The Entire Solar System

The Entire Solar - Notice that Pluto's orbit is highly tilted(17 degrees relative to the plane of the ecliptic Here is the present position(side

Info iconThis preview shows pages 1–3. Sign up to view the full content.

View Full Document Right Arrow Icon
The Entire Solar System Here is the entire Solar System to scale for the orbits, also in the Fall, 1996: The Entire Solar System to scale, Fall, 1996 Notice the enormous amount of empty space in the outer Solar System. To show the entire Solar System to scale, the inner Solar System becomes so compressed that the planet orbits almost appear to run together. The very large eccentricity of Pluto's orbit is also obvious.
Background image of page 1

Info iconThis preview has intentionally blurred sections. Sign up to view the full version.

View Full DocumentRight Arrow Icon
Here are the present positions (top view, to scale) of all planets in the Solar System. As above, the portion of orbit in blue is above the plane of the ecliptic; portion in green is below the plane of the ecliptic. The following figure shows the full Solar System to scale from a side view to illustrate the tilt of the orbits. Side view of entire Solar System, Fall, 1996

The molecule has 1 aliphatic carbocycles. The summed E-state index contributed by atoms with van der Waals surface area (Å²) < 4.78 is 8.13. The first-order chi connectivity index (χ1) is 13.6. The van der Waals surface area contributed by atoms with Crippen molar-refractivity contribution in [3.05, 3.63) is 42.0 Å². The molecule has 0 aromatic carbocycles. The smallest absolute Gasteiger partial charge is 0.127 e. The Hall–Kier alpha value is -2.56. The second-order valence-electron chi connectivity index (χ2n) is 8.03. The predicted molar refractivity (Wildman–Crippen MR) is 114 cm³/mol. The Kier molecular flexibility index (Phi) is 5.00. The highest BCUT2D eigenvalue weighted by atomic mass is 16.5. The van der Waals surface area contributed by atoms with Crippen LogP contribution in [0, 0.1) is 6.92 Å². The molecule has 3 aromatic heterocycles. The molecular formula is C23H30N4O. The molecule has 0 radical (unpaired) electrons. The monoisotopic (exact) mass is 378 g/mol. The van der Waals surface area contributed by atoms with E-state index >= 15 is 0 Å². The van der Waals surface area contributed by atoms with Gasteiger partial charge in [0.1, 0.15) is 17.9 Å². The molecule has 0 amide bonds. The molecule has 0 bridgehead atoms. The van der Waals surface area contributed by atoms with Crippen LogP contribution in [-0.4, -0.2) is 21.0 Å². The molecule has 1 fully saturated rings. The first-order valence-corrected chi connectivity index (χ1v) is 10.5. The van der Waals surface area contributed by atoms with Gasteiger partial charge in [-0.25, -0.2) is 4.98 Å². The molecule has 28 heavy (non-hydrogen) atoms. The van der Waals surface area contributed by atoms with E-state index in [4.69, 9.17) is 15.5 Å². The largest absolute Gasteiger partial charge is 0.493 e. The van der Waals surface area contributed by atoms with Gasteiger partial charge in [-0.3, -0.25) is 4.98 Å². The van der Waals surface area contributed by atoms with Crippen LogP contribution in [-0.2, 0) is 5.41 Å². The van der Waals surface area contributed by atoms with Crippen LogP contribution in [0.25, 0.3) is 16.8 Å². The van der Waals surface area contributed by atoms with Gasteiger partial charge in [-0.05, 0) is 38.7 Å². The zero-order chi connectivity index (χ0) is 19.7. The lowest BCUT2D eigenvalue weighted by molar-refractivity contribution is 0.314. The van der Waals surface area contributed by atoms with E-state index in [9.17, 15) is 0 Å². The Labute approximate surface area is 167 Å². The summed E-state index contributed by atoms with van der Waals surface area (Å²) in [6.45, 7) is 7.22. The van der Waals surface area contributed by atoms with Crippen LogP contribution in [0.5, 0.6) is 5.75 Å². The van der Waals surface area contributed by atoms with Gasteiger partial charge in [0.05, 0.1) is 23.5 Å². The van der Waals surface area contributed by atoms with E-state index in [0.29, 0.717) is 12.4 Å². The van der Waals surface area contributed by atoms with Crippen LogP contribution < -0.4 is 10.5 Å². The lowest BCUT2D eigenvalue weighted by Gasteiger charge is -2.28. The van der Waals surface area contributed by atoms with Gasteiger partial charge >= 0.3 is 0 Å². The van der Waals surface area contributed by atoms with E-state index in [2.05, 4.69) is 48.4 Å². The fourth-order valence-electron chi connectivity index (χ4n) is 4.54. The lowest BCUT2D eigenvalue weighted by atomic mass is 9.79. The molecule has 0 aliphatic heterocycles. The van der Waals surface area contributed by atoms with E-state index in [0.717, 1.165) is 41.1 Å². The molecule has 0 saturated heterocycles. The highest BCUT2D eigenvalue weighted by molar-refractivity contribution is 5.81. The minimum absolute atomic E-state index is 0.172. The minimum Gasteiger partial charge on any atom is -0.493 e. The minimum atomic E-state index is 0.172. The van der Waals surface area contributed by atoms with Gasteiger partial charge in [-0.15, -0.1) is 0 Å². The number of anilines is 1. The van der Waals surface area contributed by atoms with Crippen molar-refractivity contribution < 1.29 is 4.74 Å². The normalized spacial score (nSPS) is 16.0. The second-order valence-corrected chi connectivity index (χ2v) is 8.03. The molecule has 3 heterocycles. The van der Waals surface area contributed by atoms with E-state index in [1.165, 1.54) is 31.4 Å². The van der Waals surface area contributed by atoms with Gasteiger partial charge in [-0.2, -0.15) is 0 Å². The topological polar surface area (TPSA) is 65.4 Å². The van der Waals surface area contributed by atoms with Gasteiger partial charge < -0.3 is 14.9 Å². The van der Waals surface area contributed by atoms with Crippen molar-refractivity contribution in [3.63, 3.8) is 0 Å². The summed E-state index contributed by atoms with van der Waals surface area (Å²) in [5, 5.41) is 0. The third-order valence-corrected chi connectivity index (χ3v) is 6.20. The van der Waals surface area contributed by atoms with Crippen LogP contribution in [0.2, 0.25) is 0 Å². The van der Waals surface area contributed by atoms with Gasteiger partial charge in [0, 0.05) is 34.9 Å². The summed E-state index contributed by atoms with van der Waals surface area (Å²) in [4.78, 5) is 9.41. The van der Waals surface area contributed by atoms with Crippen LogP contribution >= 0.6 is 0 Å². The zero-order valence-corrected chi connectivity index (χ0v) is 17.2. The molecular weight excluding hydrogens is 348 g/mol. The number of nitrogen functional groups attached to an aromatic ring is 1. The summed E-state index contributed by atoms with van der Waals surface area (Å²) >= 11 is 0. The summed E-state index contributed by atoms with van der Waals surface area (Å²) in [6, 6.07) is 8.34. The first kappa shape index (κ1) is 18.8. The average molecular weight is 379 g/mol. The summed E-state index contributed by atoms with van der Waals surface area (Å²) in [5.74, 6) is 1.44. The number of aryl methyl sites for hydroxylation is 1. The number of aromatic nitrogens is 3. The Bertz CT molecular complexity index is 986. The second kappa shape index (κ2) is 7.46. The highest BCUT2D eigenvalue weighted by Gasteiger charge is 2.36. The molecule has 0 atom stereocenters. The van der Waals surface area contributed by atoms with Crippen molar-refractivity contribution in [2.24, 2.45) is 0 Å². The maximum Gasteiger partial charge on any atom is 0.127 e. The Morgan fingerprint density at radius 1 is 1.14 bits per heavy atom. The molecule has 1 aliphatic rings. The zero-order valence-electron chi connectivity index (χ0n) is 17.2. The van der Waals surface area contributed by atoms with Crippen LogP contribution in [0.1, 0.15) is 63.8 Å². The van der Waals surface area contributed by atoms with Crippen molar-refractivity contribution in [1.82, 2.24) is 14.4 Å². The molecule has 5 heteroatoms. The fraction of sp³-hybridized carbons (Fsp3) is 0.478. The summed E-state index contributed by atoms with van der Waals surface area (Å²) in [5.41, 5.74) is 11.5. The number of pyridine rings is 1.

Background image of page 2
Background image of page 3
This is the end of the preview. Sign up to access the rest of the document.

Unformatted text preview: Notice that Pluto's orbit is highly tilted (17 degrees) relative to the plane of the ecliptic. Here is the present position (side view, to scale) of all planets in the Solar System. The portion of the orbit in blue is above the plane of the ecliptic; portion in green is below the plane of the ecliptic. View is from 20 degrees above ecliptic plane to emphasize the tilt of orbits. Here is the average separation of the planets from the Sun (in astronomical units) displayed in graphical form, and here are the eccentricities of the planetary orbits These two graphs display clearly the enormous distances in the outer Solar System, and that Pluto and Mercury have by far the most elliptical orbits....
View Full Document

This note was uploaded on 12/04/2011 for the course ANT ANT2000 taught by Professor Monicaoyola during the Fall '10 term at Broward College.

Page1 / 3

The Entire Solar - Notice that Pluto's orbit is highly tilted(17 degrees relative to the plane of the ecliptic Here is the present position(side

This preview shows document pages 1 - 3. Sign up to view the full document.

View Full Document Right Arrow Icon
Ask a homework question - tutors are online